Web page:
The Effect of Perceived Lender Characteristics and Market Conditions on Strategic Mortgage Defaults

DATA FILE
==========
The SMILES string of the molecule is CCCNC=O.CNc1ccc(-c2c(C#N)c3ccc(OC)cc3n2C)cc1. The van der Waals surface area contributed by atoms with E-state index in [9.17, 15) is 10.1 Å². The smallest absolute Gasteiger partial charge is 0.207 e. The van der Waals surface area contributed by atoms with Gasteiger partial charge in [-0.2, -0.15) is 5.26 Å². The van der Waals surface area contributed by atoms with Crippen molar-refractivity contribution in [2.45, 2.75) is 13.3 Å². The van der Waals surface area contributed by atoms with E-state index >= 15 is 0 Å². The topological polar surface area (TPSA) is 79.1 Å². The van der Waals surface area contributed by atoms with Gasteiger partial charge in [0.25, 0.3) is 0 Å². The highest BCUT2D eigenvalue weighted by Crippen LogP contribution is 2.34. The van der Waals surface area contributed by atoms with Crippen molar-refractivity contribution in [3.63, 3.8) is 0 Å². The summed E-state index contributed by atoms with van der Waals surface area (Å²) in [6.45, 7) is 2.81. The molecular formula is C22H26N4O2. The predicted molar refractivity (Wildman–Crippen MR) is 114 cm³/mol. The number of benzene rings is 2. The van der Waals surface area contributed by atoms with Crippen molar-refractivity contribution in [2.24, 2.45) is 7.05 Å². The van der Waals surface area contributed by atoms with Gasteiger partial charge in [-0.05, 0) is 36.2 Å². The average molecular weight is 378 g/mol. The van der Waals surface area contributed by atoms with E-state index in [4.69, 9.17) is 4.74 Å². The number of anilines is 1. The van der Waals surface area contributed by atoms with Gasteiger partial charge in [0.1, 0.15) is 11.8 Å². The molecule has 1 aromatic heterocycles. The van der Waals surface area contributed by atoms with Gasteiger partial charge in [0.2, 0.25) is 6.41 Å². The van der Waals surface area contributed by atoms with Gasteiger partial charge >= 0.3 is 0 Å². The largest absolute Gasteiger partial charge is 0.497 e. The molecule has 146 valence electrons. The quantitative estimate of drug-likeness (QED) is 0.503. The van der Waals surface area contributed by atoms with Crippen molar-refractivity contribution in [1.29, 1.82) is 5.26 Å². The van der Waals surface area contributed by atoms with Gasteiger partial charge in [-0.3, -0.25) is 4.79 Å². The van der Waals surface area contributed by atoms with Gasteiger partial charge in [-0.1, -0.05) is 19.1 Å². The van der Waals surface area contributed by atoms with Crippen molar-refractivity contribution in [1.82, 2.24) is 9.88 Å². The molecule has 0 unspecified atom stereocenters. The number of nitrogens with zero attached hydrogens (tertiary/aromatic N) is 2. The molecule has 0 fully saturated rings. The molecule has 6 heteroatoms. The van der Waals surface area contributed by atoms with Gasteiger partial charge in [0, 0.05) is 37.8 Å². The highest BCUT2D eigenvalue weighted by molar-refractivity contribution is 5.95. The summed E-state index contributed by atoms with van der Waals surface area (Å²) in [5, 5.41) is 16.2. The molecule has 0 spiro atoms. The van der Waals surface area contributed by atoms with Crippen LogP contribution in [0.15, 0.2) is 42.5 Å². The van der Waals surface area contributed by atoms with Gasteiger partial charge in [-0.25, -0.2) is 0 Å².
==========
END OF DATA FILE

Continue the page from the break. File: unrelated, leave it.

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Inequity Aversion has long been applied in a game theoretic setting to explain that individuals are willing to sacrifice personal wealth in order to financially penalize players they perceive to be acting selfishly or unfairly. I apply inequity aversion to strategic mortgage default decisions and find that individual homeowners (as well as a second sample of professional mortgage lenders) have a differential stated willingness to walk away from their mortgage based on the perceived characteristics of their lender. Importantly, these significant differences can be removed even with extremely modest loan modifications. Finally, I document that regular homeowners and even professional lenders do a poor job differentiating between the owner of their loan and the servicer of their loan. This is particularly troubling given the extreme misconception of their bank’s true character. As a result, much of their willingness to penalize is misplaced resulting in an unnecessary number of strategic mortgage defaults.